FAO,WHO and Zim Gvt Capacitate Poultry Farmers In Managing AMR

Mr Tonderai Bungu (46) a Rusenverde villager within Odzi District has been in the broiler farming business for five years. However, lack of information around poultry farming and management had been hampering progress in his poultry venture.

By Kudakwashe Pembere

For years, he had been using unorthodox means of medicating and treating his birds, a move he says would affect output of his chickens and compromise quality if birds.

“This is my fifth year rearing chickens but so far it has been a year doing this training. Back then, I had this belief that a broiler won’t survive without medication. We would mix the stress pack and SB3 to prevent diseases in broilers. So the challenge we observed was that when we tried to administer the medication, the chickens would not respond to the medication. This was due to the fact that we would have overdosed from the onset,” he says.

Bungu was trained under the Food and Agriculture Organization of the United Nations (FAO) Farmer Field School trainings. He now knows it is the simple things that can save the poultry business, like a blanket and a cardboard box.

Currently, we are happy we can raise the chickens with just the stresspack only. We now know poor hygiene induces sickness in chickens. The other cause for disease in chickens is poor temperature which can be solved by using small coal braziers or flue pipes. Then there is this other technique we use where upon the arrival of the day old chicks, you cover the boxes they come in with a blanket at night.”

Mr Bungu shed light on the use of ARVs in chickens within their district.

“Then there is this issue of ARVs. We have heard from farmers who administered that. What happens is that the poultry mortality rate between one who administers ARV and the other who does not is different. Chickens pumped with ARVs don’t fall sick and they won’t be given any other medication as they said. These people who administered ARVs on their chickens have stopped after learning it is illegal. I have never gone the ARV route but my problem was poor timing in medication administration,” he said.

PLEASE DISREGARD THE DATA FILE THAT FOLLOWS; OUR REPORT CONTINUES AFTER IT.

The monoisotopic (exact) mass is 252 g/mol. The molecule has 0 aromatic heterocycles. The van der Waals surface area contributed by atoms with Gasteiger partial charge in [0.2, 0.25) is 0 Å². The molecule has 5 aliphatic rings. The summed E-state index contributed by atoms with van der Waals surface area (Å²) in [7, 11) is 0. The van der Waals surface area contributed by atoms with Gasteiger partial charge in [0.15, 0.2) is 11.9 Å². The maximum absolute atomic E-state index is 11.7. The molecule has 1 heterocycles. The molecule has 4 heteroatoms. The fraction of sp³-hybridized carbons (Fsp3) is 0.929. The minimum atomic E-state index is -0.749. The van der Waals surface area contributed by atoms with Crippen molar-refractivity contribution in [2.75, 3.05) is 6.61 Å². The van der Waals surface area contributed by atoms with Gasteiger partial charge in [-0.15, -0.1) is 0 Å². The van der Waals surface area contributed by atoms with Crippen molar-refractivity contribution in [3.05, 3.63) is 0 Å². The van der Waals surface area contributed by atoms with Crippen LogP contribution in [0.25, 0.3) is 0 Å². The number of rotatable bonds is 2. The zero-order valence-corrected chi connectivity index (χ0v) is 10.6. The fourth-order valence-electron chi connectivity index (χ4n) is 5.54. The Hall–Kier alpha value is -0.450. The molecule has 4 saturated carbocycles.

People hardly notice nor do they know the normal red meat color of a slaughtered chicken. Before, Bungu used to be as impatient for money slaughtering chickens before the withdrawal period lapsed.

“We discovered that when we slaughtered the chickens, they had this strange red colour we didn’t know the medication was still in the chicken’s system. This was caused we didn’t wait for the withdrawal period to pass,” he said.

Knowledgeable through this capacitation Mr Bungu says, “Nowadays, when the chicken is due for slaughter when we had given it medication, we wait another week. Otherwise, we now administer medication up till they are four weeks old and no further than that so that there won’t be any antimicrobial residues within the chickens.”

According to Odzi District Veterinary Ms Cathrine Sakupwanya, steroids were being used resulting in ballooned stout looking broilers which are unhealthy and unfit for human consumption.

“Farmers are injecting steroids in chickens so that they grow faster. They were complaining that their counterparts were more competitive on the market,” she said.

“These cases are rampant in Manicaland as such the veterinary services always help farmers by prescribing the right doses. We implore farmers to use drugs the right way.”

Refurbished under Fleming Fund are some vet department laboratories swamped with AMR samples of chickens. In Bulawayo, Vet Department Laboratory Techologist said they see a lot of chicken samples coming in which are not responsive to some antimicrobials.

“It might be a myth but there is an element of truth. There is no smoke without fire. These chicken farmers use cotrimoxazole a sulphur drug. As a sulphur drug it is almost used as a last line of defence to prevent bacteria infection,” he said.